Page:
An old Richard Branson bet may mean a $1.3 million Christmas bonus for Virgin employees

Richard Branson: This is the most important skill to be successful

When he was a child, Virgin Group founder Richard Branson's mother made a point of teaching him the value of

"If I ever said anything ill about somebody as a kid, my mum would send me to the mirror and make me stand there for 10 minutes because she said it reflected so badly on me," Branson tells CNBC Make It.

That part of his upbringing has stuck with Branson and may explain his dedication to a five-year-old bet with a long time rival for £1 million pounds, or about $1.3 million as of Dec. 11.

In the early 1990's, Branson's airline, Virgin Atlantic, was an upstart, one that competitor British Airways tried to quash by way of a series of schemes. That play cost the airline $945,000 in damages it had to pay to Branson in 1993, after he took the company to court.

"We had about four planes flying, and [British Airways] went to extraordinary lengths to put us out of business," Branson says on an episode of NPR's "How I Built This" podcast.

Sir Richard Branson
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Branson took the settlement money and distributed it to his team members at Virgin. "It became known as the British Airways Christmas bonus!" Branson writes on his blog.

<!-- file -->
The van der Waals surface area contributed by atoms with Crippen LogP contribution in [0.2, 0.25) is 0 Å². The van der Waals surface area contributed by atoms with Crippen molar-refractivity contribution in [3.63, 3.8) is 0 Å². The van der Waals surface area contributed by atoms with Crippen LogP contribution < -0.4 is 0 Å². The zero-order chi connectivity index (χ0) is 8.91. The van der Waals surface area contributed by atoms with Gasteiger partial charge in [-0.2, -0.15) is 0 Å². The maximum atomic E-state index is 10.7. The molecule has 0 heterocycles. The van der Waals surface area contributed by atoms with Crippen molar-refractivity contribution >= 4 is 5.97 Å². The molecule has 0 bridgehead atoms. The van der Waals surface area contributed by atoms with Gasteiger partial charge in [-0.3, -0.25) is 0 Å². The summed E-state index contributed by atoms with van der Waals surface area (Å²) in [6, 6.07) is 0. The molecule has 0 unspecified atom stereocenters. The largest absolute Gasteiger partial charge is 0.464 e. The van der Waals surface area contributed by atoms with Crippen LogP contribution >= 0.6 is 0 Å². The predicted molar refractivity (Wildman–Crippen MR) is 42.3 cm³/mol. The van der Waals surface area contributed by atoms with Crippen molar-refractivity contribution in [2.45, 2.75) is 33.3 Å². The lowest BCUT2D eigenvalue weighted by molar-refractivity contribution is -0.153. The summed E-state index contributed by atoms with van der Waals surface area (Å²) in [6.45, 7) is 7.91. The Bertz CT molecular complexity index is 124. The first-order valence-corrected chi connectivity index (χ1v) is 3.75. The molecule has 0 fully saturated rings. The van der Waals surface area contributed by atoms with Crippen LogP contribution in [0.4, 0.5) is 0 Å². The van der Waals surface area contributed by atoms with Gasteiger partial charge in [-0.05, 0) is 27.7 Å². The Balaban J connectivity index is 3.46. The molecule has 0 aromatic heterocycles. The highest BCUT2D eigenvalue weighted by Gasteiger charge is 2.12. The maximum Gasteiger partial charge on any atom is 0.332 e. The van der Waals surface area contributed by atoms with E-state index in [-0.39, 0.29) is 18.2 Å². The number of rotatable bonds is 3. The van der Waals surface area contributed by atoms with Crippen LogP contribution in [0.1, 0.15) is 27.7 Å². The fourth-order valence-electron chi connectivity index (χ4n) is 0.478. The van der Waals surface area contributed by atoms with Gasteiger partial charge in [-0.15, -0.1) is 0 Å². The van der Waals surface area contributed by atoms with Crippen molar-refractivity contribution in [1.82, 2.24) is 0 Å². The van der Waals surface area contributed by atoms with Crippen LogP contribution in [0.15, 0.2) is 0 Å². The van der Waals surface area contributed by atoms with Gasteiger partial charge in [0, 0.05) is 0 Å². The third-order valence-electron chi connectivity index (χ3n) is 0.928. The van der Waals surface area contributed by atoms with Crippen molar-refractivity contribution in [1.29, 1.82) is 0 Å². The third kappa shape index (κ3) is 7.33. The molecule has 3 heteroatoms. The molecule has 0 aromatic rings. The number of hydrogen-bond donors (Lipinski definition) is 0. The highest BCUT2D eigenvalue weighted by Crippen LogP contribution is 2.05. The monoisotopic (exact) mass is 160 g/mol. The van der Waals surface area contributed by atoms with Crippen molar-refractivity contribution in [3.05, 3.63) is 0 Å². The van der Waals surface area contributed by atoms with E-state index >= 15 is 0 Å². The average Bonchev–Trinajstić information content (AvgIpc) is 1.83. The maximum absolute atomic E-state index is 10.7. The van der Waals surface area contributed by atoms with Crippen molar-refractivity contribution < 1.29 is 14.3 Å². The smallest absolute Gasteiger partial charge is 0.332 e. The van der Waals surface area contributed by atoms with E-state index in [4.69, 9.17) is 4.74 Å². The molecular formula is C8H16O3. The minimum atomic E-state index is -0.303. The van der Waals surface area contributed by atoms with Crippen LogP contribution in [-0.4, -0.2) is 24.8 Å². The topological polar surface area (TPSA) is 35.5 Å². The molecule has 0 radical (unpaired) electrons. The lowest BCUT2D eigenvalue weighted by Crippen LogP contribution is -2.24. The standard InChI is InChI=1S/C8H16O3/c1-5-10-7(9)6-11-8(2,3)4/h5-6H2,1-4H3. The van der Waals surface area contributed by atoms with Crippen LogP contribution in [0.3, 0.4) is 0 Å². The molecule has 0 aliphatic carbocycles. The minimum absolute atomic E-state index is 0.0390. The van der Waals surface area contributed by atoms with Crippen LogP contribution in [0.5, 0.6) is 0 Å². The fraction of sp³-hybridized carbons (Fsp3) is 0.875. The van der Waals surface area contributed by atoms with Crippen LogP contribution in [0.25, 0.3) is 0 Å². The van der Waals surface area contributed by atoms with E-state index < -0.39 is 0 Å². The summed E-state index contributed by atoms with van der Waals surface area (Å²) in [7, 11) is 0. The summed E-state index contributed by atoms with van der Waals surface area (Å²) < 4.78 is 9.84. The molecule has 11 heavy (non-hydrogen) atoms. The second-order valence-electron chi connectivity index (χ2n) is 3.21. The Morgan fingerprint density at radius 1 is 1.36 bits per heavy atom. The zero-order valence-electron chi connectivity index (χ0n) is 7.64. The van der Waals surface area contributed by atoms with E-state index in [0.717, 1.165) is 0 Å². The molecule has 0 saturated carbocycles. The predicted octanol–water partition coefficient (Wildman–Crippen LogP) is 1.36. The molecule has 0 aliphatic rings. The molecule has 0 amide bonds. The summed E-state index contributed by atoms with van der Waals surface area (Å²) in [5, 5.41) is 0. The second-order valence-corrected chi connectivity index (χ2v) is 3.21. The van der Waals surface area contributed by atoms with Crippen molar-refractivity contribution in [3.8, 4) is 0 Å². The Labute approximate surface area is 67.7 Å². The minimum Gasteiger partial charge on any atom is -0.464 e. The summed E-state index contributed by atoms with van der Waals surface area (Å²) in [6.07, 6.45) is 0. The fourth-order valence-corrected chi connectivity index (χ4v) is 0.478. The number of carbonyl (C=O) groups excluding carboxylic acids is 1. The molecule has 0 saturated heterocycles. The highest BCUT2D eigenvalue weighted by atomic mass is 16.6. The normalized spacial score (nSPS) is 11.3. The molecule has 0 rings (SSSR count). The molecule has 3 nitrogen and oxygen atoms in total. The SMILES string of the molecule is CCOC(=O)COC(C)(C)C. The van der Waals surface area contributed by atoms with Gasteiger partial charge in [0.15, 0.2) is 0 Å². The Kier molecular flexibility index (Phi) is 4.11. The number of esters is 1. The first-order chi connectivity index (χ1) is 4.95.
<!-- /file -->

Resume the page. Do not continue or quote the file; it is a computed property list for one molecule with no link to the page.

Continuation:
But that wasn't the end to the rivalry.

Five years ago Monday, Willie Walsh, CEO of International Airlines Group, the parent company of British Airways, predicted that Branson would have failed in the airline business by now. "Willie Walsh wagered me a very public and painful bet. He bet that the Virgin Atlantic brand would disappear within five years. I disagreed," Branson recalls on his blog.

Walsh's bet came as Delta Air Lines bought a 49 percent stake in Virgin Atlantic Airways, The Guardian reports.

"I responded with what I thought was a good-natured challenge," Branson continues. "If the Virgin brand was still flying, [Walsh] should once again give our Virgin Atlantic team £1 million to share equally as a Christmas bonus. If we were gone, I would give BA's staff £1 million."

Walsh countered that, while losing £1 million wouldn't be equally painful for the two men, given Branson's wealth, a "knee in the groin" would be, The Guardian reported in 2012.

Branson's blog and his statements on Twitter make clear that he thinks he has won the wager.

"Although people might be amused to see me give Willie a low blow, I ideally have no wish to do so," Branson writes. "So to settle this matter once and for all, and in the spirit of Christmas, I suggest he donates £1 million to Virgin Atlantic's team."

Walsh disagrees and is disputing Branson's claim.

"When Richard Branson sold out to Delta five years ago, he said he would never give up control. As everyone knows, he no longer owns or controls the business, a reality confirmed by the decision to sell more of his shares to Air France. He's lost the bet," Walsh said in a statement, according to spokesperson for International Airlines Group.

In 2017, Air France-KLM bought a 31 percent stake of Virgin Atlantic, which dropped Branson's stake from 51 percent to 20 percent, the Financial Times reports.

While there might not be a clear winner in this contest, Branson has another offer for Walsh that remains true to his mother's advice: "Once this is over (one way or the other), lunch or dinner is on me, Willie, and perhaps we can draw a line under the past."

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